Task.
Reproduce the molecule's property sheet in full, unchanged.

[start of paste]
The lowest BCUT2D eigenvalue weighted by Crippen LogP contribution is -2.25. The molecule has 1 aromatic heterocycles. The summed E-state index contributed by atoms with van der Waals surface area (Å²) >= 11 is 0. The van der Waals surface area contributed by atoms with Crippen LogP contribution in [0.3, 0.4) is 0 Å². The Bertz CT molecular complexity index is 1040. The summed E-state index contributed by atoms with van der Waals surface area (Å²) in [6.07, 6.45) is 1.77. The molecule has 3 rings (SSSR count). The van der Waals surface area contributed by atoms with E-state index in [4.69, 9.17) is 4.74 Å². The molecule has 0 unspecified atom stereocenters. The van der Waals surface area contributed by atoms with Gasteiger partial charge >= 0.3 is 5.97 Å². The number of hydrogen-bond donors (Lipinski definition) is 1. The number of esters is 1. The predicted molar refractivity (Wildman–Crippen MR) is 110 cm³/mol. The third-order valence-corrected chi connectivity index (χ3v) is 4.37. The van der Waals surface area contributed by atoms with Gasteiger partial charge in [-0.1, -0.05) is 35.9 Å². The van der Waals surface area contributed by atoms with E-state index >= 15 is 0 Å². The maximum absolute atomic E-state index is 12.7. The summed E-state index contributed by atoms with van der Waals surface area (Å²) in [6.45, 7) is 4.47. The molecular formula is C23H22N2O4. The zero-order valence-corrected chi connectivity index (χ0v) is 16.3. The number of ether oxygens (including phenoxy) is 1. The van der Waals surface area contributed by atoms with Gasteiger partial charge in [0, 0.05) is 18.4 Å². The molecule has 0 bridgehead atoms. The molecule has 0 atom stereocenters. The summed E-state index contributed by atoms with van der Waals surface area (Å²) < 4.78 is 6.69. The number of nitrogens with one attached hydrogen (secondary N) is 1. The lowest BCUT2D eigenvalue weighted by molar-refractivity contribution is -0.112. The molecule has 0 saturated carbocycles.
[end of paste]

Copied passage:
The lowest BCUT2D eigenvalue weighted by Crippen LogP contribution is -2.25. The molecule has 1 aromatic heterocycles. The summed E-state index contributed by atoms with van der Waals surface area (Å²) >= 11 is 0. The van der Waals surface area contributed by atoms with Crippen LogP contribution in [0.3, 0.4) is 0 Å². The Bertz CT molecular complexity index is 1040. The summed E-state index contributed by atoms with van der Waals surface area (Å²) in [6.07, 6.45) is 1.77. The molecule has 3 rings (SSSR count). The van der Waals surface area contributed by atoms with E-state index in [4.69, 9.17) is 4.74 Å². The molecule has 0 unspecified atom stereocenters. The van der Waals surface area contributed by atoms with Gasteiger partial charge >= 0.3 is 5.97 Å². The number of hydrogen-bond donors (Lipinski definition) is 1. The number of esters is 1. The predicted molar refractivity (Wildman–Crippen MR) is 110 cm³/mol. The third-order valence-corrected chi connectivity index (χ3v) is 4.37. The van der Waals surface area contributed by atoms with Gasteiger partial charge in [-0.1, -0.05) is 35.9 Å². The van der Waals surface area contributed by atoms with E-state index >= 15 is 0 Å². The maximum absolute atomic E-state index is 12.7. The summed E-state index contributed by atoms with van der Waals surface area (Å²) in [6.45, 7) is 4.47. The molecular formula is C23H22N2O4. The zero-order valence-corrected chi connectivity index (χ0v) is 16.3. The number of ether oxygens (including phenoxy) is 1. The van der Waals surface area contributed by atoms with Gasteiger partial charge in [0, 0.05) is 18.4 Å². The molecule has 0 bridgehead atoms. The molecule has 0 atom stereocenters. The summed E-state index contributed by atoms with van der Waals surface area (Å²) < 4.78 is 6.69. The number of nitrogens with one attached hydrogen (secondary N) is 1. The lowest BCUT2D eigenvalue weighted by molar-refractivity contribution is -0.112. The molecule has 0 saturated carbocycles.